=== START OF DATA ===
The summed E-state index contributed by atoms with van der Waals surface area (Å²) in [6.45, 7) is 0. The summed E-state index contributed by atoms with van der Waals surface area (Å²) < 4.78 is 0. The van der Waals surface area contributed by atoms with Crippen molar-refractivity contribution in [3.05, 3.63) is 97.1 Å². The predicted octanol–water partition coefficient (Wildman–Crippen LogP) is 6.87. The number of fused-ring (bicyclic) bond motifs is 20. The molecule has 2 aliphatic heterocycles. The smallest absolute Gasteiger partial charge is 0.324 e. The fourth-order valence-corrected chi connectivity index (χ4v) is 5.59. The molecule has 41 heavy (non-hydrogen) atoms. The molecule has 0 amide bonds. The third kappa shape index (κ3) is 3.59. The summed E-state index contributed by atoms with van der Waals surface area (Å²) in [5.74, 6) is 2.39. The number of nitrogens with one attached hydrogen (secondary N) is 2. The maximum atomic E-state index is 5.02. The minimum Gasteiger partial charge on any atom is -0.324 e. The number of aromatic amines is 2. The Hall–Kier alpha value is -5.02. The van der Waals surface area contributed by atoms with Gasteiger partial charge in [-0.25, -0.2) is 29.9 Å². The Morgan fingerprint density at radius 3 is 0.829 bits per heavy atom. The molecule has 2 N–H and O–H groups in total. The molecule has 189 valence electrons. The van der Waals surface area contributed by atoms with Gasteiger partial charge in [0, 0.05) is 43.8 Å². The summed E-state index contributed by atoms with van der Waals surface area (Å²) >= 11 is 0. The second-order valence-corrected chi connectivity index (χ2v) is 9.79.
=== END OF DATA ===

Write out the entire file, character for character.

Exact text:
The summed E-state index contributed by atoms with van der Waals surface area (Å²) in [6.45, 7) is 0. The summed E-state index contributed by atoms with van der Waals surface area (Å²) < 4.78 is 0. The van der Waals surface area contributed by atoms with Crippen molar-refractivity contribution in [3.05, 3.63) is 97.1 Å². The predicted octanol–water partition coefficient (Wildman–Crippen LogP) is 6.87. The number of fused-ring (bicyclic) bond motifs is 20. The molecule has 2 aliphatic heterocycles. The smallest absolute Gasteiger partial charge is 0.324 e. The fourth-order valence-corrected chi connectivity index (χ4v) is 5.59. The molecule has 41 heavy (non-hydrogen) atoms. The molecule has 0 amide bonds. The third kappa shape index (κ3) is 3.59. The summed E-state index contributed by atoms with van der Waals surface area (Å²) in [5.74, 6) is 2.39. The number of nitrogens with one attached hydrogen (secondary N) is 2. The maximum atomic E-state index is 5.02. The minimum Gasteiger partial charge on any atom is -0.324 e. The number of aromatic amines is 2. The Hall–Kier alpha value is -5.02. The van der Waals surface area contributed by atoms with Gasteiger partial charge in [-0.25, -0.2) is 29.9 Å². The Morgan fingerprint density at radius 3 is 0.829 bits per heavy atom. The molecule has 2 N–H and O–H groups in total. The molecule has 189 valence electrons. The van der Waals surface area contributed by atoms with Gasteiger partial charge in [0, 0.05) is 43.8 Å². The summed E-state index contributed by atoms with van der Waals surface area (Å²) >= 11 is 0. The second-order valence-corrected chi connectivity index (χ2v) is 9.79.